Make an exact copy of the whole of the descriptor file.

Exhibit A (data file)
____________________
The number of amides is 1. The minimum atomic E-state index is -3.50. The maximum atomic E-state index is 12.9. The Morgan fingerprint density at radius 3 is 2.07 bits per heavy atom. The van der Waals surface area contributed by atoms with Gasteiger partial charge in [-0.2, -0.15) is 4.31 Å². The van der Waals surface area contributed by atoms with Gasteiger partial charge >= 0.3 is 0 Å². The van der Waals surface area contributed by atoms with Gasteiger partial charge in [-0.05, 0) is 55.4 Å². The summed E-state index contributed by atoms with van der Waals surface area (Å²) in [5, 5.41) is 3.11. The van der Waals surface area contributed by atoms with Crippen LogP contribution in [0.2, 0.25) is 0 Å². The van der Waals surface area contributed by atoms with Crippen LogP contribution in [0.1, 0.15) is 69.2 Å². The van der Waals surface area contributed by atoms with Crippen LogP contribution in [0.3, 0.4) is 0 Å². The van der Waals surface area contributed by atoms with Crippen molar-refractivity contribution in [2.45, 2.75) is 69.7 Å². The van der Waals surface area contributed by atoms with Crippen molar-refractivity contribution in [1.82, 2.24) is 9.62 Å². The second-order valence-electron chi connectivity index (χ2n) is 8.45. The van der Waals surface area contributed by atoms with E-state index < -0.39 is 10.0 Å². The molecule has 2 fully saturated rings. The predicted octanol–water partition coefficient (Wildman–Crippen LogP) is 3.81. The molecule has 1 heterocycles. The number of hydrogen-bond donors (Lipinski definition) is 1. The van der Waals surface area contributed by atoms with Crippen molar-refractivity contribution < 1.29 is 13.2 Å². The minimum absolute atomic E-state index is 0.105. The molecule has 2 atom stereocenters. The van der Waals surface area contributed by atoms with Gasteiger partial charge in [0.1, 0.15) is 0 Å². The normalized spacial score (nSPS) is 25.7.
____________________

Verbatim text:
The number of amides is 1. The minimum atomic E-state index is -3.50. The maximum atomic E-state index is 12.9. The Morgan fingerprint density at radius 3 is 2.07 bits per heavy atom. The van der Waals surface area contributed by atoms with Gasteiger partial charge in [-0.2, -0.15) is 4.31 Å². The van der Waals surface area contributed by atoms with Gasteiger partial charge >= 0.3 is 0 Å². The van der Waals surface area contributed by atoms with Gasteiger partial charge in [-0.05, 0) is 55.4 Å². The summed E-state index contributed by atoms with van der Waals surface area (Å²) in [5, 5.41) is 3.11. The van der Waals surface area contributed by atoms with Crippen LogP contribution in [0.2, 0.25) is 0 Å². The van der Waals surface area contributed by atoms with Crippen LogP contribution in [0.1, 0.15) is 69.2 Å². The van der Waals surface area contributed by atoms with Crippen LogP contribution in [0.3, 0.4) is 0 Å². The van der Waals surface area contributed by atoms with Crippen molar-refractivity contribution in [2.45, 2.75) is 69.7 Å². The van der Waals surface area contributed by atoms with Crippen molar-refractivity contribution in [1.82, 2.24) is 9.62 Å². The second-order valence-electron chi connectivity index (χ2n) is 8.45. The van der Waals surface area contributed by atoms with E-state index < -0.39 is 10.0 Å². The molecule has 2 fully saturated rings. The predicted octanol–water partition coefficient (Wildman–Crippen LogP) is 3.81. The molecule has 1 heterocycles. The number of hydrogen-bond donors (Lipinski definition) is 1. The van der Waals surface area contributed by atoms with Crippen molar-refractivity contribution < 1.29 is 13.2 Å². The minimum absolute atomic E-state index is 0.105. The molecule has 2 atom stereocenters. The van der Waals surface area contributed by atoms with Gasteiger partial charge in [0.1, 0.15) is 0 Å². The normalized spacial score (nSPS) is 25.7.